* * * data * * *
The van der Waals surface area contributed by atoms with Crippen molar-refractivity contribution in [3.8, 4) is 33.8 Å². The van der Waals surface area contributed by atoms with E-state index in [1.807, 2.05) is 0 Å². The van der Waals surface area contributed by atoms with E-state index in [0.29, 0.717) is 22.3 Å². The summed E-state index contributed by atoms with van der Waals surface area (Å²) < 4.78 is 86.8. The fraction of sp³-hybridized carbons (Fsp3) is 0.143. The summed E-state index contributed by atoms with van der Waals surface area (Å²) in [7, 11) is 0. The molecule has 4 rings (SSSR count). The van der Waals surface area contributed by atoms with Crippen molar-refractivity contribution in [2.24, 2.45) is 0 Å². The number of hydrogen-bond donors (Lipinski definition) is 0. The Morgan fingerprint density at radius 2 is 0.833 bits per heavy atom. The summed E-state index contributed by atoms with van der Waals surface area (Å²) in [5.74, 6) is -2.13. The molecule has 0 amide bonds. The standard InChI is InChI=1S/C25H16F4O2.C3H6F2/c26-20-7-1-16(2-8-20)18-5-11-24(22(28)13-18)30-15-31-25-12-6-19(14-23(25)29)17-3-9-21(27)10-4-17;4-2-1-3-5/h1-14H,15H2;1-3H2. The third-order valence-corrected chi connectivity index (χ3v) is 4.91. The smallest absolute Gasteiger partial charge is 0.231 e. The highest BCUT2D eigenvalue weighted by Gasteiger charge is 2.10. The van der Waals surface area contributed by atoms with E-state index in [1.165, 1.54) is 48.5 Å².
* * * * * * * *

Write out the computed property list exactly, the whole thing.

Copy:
The van der Waals surface area contributed by atoms with Crippen molar-refractivity contribution in [3.8, 4) is 33.8 Å². The van der Waals surface area contributed by atoms with E-state index in [1.807, 2.05) is 0 Å². The van der Waals surface area contributed by atoms with E-state index in [0.29, 0.717) is 22.3 Å². The summed E-state index contributed by atoms with van der Waals surface area (Å²) < 4.78 is 86.8. The fraction of sp³-hybridized carbons (Fsp3) is 0.143. The summed E-state index contributed by atoms with van der Waals surface area (Å²) in [7, 11) is 0. The molecule has 4 rings (SSSR count). The van der Waals surface area contributed by atoms with Crippen molar-refractivity contribution in [2.24, 2.45) is 0 Å². The number of hydrogen-bond donors (Lipinski definition) is 0. The Morgan fingerprint density at radius 2 is 0.833 bits per heavy atom. The summed E-state index contributed by atoms with van der Waals surface area (Å²) in [5.74, 6) is -2.13. The molecule has 0 amide bonds. The standard InChI is InChI=1S/C25H16F4O2.C3H6F2/c26-20-7-1-16(2-8-20)18-5-11-24(22(28)13-18)30-15-31-25-12-6-19(14-23(25)29)17-3-9-21(27)10-4-17;4-2-1-3-5/h1-14H,15H2;1-3H2. The third-order valence-corrected chi connectivity index (χ3v) is 4.91. The smallest absolute Gasteiger partial charge is 0.231 e. The highest BCUT2D eigenvalue weighted by Gasteiger charge is 2.10. The van der Waals surface area contributed by atoms with E-state index in [1.165, 1.54) is 48.5 Å².